Prime Minister (PM), Head of Government has praised the CBC Health Services for implementing inclusive education in the Northwest Region adding that the organisation is doing what the government would have been doing. His Excellency Philemon Yang was speaking September 25, 2015 during an audience he granted to a delegation from the Socio Economic Empowerment of Persons with Disabilities (SEEPD) Programme of the CBC Health Services at the Star Building in Yaounde.
The delegation led by the Director of CBC Health Services, Prof Tih Pius Muffih, was made up of the SEEPD Programme Manager, Awa Jacques Chirac, SEEPD Programme Education Advisor, Mrs. Fobuzie Bridget Longla, and the CBM Regional Director for Central Africa, Mr. Mue Peter. CBM it should be noted is the funding partner of the SEEPD Programme
The aim of the visit was to introduce the SEEPD Programme activities to the government especially in the area of inclusive education and also to lobby for government to demonstrate increased ownership of inclusive education initiatives started in the Northwest Region.
Presenting the achievements and challenges of the SEEPD Programme’s inclusive education initiative, the Education Advisor, Mrs. Fobuzie, said besides its special education programmes for the deaf and blind, SEEPD started implementing inclusive education in the Northwest Region in 2010. The initiative came after it was noticed that children with impairments are either excluded from studying in the same setting with their peers without impairment or they study in difficult conditions. She cited that candidates with visual impairments at first had their scripts brailed on the day of writing of official exams like the GCE before they could start writing after others had started, a situation which resulted in psychological trauma. Inclusive education was therefore initiated in some 17 pilot government primary and secondary schools in the region to enable children with impairments to study in mainstream schools.Mrs. Fobuzie said thanks to CBM funds, the SEEPD Programme constructed one resource room in GBHS Bamenda and equipped one in GBHS Kumbo. She added that GBHS Bamenda for the first time since its creation now has 20 students with hearing impairments, six with visual impairments, 400 with mild or severe impairments and three sign language interpreters with one employed by the CBC Health services. CMB according to her, intends to create resource rooms in all the 17 schools.
It was also revealed that the Programme has supported the Cameroon GCE Board with a brail machine for the brailing of scripts for students with visual impairments. It was mentioned that other SEEPD programme inclusive education strides include staff capacity development in inclusive education, modification works to ensure accessibility in some schools, brailing of examinations for Higher Technical Teacher Training College (HTTTC) of the University of Bamenda which has 13 students with profound visual impairments, and a proposed MoU with same University is underway.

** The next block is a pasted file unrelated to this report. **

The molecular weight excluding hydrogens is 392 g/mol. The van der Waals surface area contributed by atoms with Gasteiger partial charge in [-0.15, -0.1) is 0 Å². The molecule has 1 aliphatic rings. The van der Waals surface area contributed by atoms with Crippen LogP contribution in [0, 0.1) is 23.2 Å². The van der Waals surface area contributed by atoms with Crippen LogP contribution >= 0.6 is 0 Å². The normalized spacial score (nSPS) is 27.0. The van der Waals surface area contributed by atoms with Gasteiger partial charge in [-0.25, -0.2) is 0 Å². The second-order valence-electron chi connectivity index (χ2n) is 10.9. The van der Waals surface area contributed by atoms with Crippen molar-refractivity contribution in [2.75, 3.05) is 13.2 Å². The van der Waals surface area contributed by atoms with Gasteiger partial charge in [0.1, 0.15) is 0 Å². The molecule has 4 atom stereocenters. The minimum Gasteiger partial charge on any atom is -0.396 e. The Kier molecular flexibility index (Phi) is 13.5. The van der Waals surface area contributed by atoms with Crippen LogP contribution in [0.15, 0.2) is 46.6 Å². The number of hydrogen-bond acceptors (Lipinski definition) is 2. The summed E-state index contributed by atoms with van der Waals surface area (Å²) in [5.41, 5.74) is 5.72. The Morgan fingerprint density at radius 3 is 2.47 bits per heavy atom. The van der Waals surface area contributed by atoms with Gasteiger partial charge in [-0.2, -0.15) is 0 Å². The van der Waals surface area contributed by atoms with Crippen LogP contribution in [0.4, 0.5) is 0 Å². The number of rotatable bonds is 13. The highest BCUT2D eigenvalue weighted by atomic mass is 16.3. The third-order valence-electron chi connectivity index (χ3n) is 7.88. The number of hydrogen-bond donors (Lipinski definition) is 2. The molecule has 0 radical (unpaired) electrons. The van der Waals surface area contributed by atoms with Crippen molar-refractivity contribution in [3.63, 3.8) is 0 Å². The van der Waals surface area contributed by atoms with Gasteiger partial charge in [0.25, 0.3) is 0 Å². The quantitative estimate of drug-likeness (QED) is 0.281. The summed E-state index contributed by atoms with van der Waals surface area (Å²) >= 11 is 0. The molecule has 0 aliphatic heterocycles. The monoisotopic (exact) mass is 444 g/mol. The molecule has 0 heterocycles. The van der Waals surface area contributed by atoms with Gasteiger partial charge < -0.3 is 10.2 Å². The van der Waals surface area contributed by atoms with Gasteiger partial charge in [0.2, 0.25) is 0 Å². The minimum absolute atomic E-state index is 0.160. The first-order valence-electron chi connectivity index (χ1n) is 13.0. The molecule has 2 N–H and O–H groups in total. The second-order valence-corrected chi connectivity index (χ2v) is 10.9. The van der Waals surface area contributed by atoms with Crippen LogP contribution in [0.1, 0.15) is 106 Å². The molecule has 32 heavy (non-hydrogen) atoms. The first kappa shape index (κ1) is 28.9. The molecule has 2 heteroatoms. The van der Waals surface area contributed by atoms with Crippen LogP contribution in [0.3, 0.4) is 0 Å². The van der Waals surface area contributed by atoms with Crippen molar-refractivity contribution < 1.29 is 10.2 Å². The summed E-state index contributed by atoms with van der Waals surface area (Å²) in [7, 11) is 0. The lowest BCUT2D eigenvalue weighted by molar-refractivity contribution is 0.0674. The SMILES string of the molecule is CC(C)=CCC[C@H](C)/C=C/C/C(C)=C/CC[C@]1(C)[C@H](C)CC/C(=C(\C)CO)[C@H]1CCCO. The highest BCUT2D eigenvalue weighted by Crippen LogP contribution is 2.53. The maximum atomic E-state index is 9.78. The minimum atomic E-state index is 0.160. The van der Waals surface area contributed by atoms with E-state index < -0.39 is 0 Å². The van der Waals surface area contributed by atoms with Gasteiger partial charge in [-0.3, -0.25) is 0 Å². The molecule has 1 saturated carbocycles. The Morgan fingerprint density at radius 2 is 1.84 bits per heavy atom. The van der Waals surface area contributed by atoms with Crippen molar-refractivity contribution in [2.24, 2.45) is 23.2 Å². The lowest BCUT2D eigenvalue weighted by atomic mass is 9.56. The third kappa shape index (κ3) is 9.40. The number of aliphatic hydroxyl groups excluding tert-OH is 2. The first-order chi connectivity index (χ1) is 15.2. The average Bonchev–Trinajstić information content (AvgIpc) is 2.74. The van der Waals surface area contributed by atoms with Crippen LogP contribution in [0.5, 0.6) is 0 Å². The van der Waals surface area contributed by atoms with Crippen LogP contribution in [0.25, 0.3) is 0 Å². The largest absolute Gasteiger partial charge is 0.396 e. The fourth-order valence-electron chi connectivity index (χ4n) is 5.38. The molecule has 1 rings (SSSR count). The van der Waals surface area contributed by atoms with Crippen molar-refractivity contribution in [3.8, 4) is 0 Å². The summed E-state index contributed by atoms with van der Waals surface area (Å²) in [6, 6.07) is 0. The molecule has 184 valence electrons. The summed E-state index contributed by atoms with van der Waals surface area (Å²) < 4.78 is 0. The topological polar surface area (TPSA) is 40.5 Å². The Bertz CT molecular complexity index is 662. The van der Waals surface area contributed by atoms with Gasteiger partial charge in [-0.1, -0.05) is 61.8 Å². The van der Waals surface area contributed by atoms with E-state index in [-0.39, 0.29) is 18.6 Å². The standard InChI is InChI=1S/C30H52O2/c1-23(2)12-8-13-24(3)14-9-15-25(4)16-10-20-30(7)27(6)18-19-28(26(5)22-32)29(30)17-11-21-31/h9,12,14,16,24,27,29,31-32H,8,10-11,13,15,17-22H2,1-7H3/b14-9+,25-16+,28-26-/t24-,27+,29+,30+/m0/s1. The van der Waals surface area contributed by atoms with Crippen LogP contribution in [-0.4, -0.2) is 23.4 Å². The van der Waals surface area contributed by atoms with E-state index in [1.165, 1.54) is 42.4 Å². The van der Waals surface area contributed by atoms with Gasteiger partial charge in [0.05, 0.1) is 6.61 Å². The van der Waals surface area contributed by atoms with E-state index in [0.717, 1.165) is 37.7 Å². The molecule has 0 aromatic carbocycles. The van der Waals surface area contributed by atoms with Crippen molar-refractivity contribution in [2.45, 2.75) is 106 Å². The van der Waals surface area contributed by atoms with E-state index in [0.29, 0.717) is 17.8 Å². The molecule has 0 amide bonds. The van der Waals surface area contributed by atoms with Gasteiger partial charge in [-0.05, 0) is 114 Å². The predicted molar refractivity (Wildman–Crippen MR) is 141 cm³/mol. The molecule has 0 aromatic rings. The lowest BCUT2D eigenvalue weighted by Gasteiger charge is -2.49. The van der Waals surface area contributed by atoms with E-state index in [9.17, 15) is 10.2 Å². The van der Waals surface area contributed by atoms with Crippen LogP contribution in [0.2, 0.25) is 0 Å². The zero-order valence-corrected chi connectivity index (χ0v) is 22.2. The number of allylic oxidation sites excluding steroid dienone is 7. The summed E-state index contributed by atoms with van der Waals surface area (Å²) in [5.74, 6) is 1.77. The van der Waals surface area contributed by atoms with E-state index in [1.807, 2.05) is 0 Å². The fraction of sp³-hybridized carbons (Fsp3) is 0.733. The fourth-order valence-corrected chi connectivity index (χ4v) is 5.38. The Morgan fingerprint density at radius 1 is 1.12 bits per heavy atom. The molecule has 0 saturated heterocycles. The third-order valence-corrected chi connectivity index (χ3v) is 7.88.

The SEEPD Programme Education Advisor expressed the need for government to make inclusive education a policy in Cameroon. She also recounted challenges like very large classes which negatively affect learning for those with impairments since they need special attention, inadequate number of teachers trained to teach inclusively and lack of brailing and sign language teachers and inaccessible structures in most schools. She highlighted the need for the Higher Technical Teacher Training College (HTTTC) of the University of Bamenda to introduce a compulsory course on inclusive education and eventually creating a department of Inclusive Education. The Prime Minister was visibly satisfied and overwhelmed with what the SEEPD programme is doing which he said is part of nation building. He noted that the programme’s message is good for the government which will have to embrace inclusive education in order to ensure that children with impairments study in inclusive settings because no regime should have children who are excluded from education.
Reacting to the outlined challenges, PM Yang said change is usually difficult due to resistance at the initial stage, but encouraged the SEEPD programme to press on in spite of the hitches because inclusive education certainly will find its place in Cameroon’s education landscape. While frowning at some nonchalant education authorities who have closed up to the idea of inclusive education, the PM congratulated schools that have opened their doors to children with impairments. He maintained that children with impairments should be given equal chances and opportunity. The Prime Minister therefore promised to make arrangements for the CBC Health Services’ team to meet the ministers of Basic and Secondary education and table their challenges and recommendations. Speaking at the end of the friendly and fruitful discussions, the Director of CBC Health Services who is also the SEEPD Programme Director appreciated the PM for granting them audience which he was optimistic will enable the breaking of new ground.
The SEEPD Programme through the education component has been fighting tooth and nail for inclusive education to be made policy because of the significantly high numbers of children with disabilities still out of school, a disability insensitive education system, relatively weak staff capacities and inadequate government ownership of a strategy capable of enhancing education for all. The programme’s vision now is to have all children with disabilities access education without barriers of any kind. It is hoped that with this visit and the promises made by the Prime Minister, this vison will be realized soon.